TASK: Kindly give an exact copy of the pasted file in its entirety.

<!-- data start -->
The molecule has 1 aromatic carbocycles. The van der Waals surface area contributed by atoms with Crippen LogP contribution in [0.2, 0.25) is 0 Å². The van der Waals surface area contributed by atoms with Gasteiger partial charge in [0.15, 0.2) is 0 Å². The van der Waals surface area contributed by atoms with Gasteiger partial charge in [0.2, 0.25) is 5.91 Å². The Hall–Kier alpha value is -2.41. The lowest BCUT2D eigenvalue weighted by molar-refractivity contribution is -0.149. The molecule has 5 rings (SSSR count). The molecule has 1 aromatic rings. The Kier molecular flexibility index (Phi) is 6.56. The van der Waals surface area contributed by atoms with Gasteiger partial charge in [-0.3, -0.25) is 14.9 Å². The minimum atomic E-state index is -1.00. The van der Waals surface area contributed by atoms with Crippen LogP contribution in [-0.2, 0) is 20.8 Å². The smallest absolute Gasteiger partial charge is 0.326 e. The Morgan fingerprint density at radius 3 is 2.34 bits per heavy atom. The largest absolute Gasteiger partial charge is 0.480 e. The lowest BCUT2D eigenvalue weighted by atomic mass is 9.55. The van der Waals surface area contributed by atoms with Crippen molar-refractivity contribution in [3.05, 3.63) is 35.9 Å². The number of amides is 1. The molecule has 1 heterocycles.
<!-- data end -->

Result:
The molecule has 1 aromatic carbocycles. The van der Waals surface area contributed by atoms with Crippen LogP contribution in [0.2, 0.25) is 0 Å². The van der Waals surface area contributed by atoms with Gasteiger partial charge in [0.15, 0.2) is 0 Å². The van der Waals surface area contributed by atoms with Gasteiger partial charge in [0.2, 0.25) is 5.91 Å². The Hall–Kier alpha value is -2.41. The lowest BCUT2D eigenvalue weighted by molar-refractivity contribution is -0.149. The molecule has 5 rings (SSSR count). The molecule has 1 aromatic rings. The Kier molecular flexibility index (Phi) is 6.56. The van der Waals surface area contributed by atoms with Gasteiger partial charge in [-0.3, -0.25) is 14.9 Å². The minimum atomic E-state index is -1.00. The van der Waals surface area contributed by atoms with Crippen LogP contribution in [-0.2, 0) is 20.8 Å². The smallest absolute Gasteiger partial charge is 0.326 e. The Morgan fingerprint density at radius 3 is 2.34 bits per heavy atom. The largest absolute Gasteiger partial charge is 0.480 e. The lowest BCUT2D eigenvalue weighted by atomic mass is 9.55. The van der Waals surface area contributed by atoms with Crippen molar-refractivity contribution in [3.05, 3.63) is 35.9 Å². The number of amides is 1. The molecule has 1 heterocycles.